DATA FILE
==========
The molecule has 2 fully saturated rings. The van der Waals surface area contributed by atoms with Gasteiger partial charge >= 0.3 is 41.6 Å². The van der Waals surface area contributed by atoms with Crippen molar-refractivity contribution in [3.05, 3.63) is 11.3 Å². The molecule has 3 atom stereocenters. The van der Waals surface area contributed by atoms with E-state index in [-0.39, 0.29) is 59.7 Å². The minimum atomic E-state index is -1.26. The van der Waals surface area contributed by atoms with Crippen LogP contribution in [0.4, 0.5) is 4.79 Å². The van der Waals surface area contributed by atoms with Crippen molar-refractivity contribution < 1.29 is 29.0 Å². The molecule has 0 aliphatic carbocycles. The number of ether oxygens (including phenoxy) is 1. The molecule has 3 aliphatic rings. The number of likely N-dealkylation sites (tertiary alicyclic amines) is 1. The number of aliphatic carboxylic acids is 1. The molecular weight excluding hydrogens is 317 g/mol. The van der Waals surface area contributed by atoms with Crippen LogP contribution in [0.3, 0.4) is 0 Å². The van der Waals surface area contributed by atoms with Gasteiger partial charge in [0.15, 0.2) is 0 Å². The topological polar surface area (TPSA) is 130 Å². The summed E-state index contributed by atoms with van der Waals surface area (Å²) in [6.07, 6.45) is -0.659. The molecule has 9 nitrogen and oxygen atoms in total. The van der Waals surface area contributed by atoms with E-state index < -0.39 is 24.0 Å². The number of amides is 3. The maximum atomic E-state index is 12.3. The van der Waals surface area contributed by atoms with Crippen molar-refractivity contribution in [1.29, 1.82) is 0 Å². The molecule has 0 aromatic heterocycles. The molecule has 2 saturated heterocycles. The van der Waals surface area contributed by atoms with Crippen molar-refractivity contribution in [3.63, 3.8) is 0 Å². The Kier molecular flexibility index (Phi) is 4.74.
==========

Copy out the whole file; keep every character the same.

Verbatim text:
The molecule has 2 fully saturated rings. The van der Waals surface area contributed by atoms with Gasteiger partial charge >= 0.3 is 41.6 Å². The van der Waals surface area contributed by atoms with Crippen molar-refractivity contribution in [3.05, 3.63) is 11.3 Å². The molecule has 3 atom stereocenters. The van der Waals surface area contributed by atoms with E-state index in [-0.39, 0.29) is 59.7 Å². The minimum atomic E-state index is -1.26. The van der Waals surface area contributed by atoms with Crippen LogP contribution in [0.4, 0.5) is 4.79 Å². The van der Waals surface area contributed by atoms with Crippen molar-refractivity contribution < 1.29 is 29.0 Å². The molecule has 0 aliphatic carbocycles. The number of ether oxygens (including phenoxy) is 1. The molecule has 3 aliphatic rings. The number of likely N-dealkylation sites (tertiary alicyclic amines) is 1. The number of aliphatic carboxylic acids is 1. The molecular weight excluding hydrogens is 317 g/mol. The van der Waals surface area contributed by atoms with Crippen LogP contribution in [0.3, 0.4) is 0 Å². The van der Waals surface area contributed by atoms with Gasteiger partial charge in [0.15, 0.2) is 0 Å². The topological polar surface area (TPSA) is 130 Å². The summed E-state index contributed by atoms with van der Waals surface area (Å²) in [6.07, 6.45) is -0.659. The molecule has 9 nitrogen and oxygen atoms in total. The van der Waals surface area contributed by atoms with E-state index < -0.39 is 24.0 Å². The number of amides is 3. The maximum atomic E-state index is 12.3. The van der Waals surface area contributed by atoms with Crippen molar-refractivity contribution in [1.29, 1.82) is 0 Å². The molecule has 0 aromatic heterocycles. The molecule has 2 saturated heterocycles. The van der Waals surface area contributed by atoms with Crippen molar-refractivity contribution in [3.63, 3.8) is 0 Å². The Kier molecular flexibility index (Phi) is 4.74.